Experiences may differ, but ours included the opportunity to virtually dissect a human skull! On a large screen, we experienced the virtual reality of dissecting a skull as you wave your hands, pinch your fingers and pull the skull apart in a quest to learn where things are in the skull. Specifically we were to find the cerebellum and we learned why that part of the skull is important. We had interactive examples to illustrate balance and a discussion about why the cerebellum is important.
Then we moved on to the microscopes. With a sample of a healthy skull provided by a donation to science, we explored the cells of the brain up close. The details were so specific and interesting. I had to stop the youngest before she even finished getting the words out of her mouth “Can I have a microscope like this one mom? It is WAY nicer than what I have right now.”
Next we explored the world of 3D printing. We watched as a 3D printer worked and discussed how resins and pigments are used in 3D printing applications. We also had some fun brainstorming some ideas for how this could be used in the future. My budding animation artist thought a 3D print of characters would be helpful as animators explored the different looks and characteristics of their imaginary characters. We were able to check out different microbes in 3D and explore a cancer cell.
As you can imagine, no my girls had some questions to ask. The wonderful crew of volunteers had answers, but they also got to write their questions down and explore them together, brainstorming or discussing with the team.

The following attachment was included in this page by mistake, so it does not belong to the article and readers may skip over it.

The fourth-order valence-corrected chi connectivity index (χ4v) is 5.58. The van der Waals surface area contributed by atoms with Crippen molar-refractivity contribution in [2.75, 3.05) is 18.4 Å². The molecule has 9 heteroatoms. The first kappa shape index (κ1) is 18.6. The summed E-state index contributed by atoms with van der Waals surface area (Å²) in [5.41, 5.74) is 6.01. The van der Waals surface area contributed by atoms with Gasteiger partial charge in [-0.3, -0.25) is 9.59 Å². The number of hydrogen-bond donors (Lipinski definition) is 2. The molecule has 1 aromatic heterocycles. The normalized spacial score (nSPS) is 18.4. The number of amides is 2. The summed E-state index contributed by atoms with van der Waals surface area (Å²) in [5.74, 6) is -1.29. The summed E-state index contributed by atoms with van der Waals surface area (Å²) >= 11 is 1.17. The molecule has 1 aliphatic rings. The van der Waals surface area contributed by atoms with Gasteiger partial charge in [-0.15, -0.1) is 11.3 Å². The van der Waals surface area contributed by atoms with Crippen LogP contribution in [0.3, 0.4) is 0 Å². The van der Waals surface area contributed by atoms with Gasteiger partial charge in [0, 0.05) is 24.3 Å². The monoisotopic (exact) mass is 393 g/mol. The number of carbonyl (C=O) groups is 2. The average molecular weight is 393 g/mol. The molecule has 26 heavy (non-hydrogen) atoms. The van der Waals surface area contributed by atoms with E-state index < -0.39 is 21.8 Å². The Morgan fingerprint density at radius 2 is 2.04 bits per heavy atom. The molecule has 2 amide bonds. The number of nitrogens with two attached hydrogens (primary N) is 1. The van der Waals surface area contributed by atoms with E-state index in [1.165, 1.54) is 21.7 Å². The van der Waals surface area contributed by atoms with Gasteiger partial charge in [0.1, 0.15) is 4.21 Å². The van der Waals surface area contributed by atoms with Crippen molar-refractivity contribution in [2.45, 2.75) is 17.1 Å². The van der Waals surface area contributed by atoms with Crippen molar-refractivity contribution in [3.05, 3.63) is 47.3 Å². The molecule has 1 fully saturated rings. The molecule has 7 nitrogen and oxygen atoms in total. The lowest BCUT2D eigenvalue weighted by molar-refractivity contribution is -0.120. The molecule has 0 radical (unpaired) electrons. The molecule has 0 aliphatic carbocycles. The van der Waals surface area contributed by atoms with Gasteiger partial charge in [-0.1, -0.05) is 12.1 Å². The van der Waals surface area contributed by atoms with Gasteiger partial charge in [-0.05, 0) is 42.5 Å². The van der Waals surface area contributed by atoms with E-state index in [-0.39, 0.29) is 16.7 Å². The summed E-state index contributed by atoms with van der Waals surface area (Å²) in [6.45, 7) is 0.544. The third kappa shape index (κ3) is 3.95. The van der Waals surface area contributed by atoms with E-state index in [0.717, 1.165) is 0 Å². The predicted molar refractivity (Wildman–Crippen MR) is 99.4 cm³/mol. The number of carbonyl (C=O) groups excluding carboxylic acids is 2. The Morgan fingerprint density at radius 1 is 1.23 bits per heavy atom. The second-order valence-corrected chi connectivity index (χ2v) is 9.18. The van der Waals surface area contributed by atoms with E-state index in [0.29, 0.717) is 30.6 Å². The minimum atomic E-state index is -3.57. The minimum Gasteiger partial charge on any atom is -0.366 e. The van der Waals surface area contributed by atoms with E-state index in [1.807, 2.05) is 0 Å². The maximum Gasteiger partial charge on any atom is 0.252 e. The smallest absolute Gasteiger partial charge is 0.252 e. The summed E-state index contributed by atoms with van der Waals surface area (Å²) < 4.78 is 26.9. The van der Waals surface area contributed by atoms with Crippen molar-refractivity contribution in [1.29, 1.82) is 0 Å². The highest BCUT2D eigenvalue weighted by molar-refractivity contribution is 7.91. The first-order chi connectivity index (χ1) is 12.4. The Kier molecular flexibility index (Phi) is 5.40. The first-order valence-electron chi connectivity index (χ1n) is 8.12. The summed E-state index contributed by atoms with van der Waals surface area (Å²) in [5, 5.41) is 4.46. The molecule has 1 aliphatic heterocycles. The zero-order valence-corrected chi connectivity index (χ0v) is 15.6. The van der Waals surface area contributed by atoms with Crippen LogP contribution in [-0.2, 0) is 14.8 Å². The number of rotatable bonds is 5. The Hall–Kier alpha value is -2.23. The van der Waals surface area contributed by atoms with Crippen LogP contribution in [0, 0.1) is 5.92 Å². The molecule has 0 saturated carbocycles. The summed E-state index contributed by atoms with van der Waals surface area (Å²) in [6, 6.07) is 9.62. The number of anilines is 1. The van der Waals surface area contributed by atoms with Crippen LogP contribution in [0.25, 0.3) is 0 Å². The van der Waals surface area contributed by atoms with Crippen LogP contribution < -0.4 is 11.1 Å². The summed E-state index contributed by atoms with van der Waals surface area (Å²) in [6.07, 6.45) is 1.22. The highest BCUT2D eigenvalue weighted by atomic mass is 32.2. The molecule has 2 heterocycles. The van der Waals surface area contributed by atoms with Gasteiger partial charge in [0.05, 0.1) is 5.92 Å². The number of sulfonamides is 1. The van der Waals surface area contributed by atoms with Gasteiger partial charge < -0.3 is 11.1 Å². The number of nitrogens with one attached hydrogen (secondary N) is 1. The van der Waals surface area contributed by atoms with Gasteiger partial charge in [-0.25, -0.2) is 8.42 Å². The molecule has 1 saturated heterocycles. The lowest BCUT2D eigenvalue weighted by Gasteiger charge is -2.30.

What was our favorite activity? Virtual reality skull dissection!
Experience the Curiosity Cube and Spark Curiosity in your world
The Curiosity Cube is in the greater Houston area for a week. Most of those days they will be visiting different schools in the area. However, as I mentioned, there is one day where the Cube can be found and enjoyed by the public! Head to the Children’s Museum of Houston on May 6, 2017 and try these experiences with your children. Spark some of your own curiosity, as well as your child’s, through engaging, interactive and educational opportunities.
Where can you see The Curiosity Cube next? After Houston it heads to Kansas City. Be sure to visit their interactive map online to see if it is coming to a city near you. Teachers or school administrators can use the interactive map to look for a location near them and apply to have the cube visit their school! How cool is that?!
Experiences like this can last a lifetime. Children will become confident in science and these other topics by exploring them in a fun and engaging way, as well as solving the simple problems provided during the experience. As their confidence grows so will their knowledge, interest and enjoyment of STEM topics, providing them with amazing and interesting pathways to explore in the future.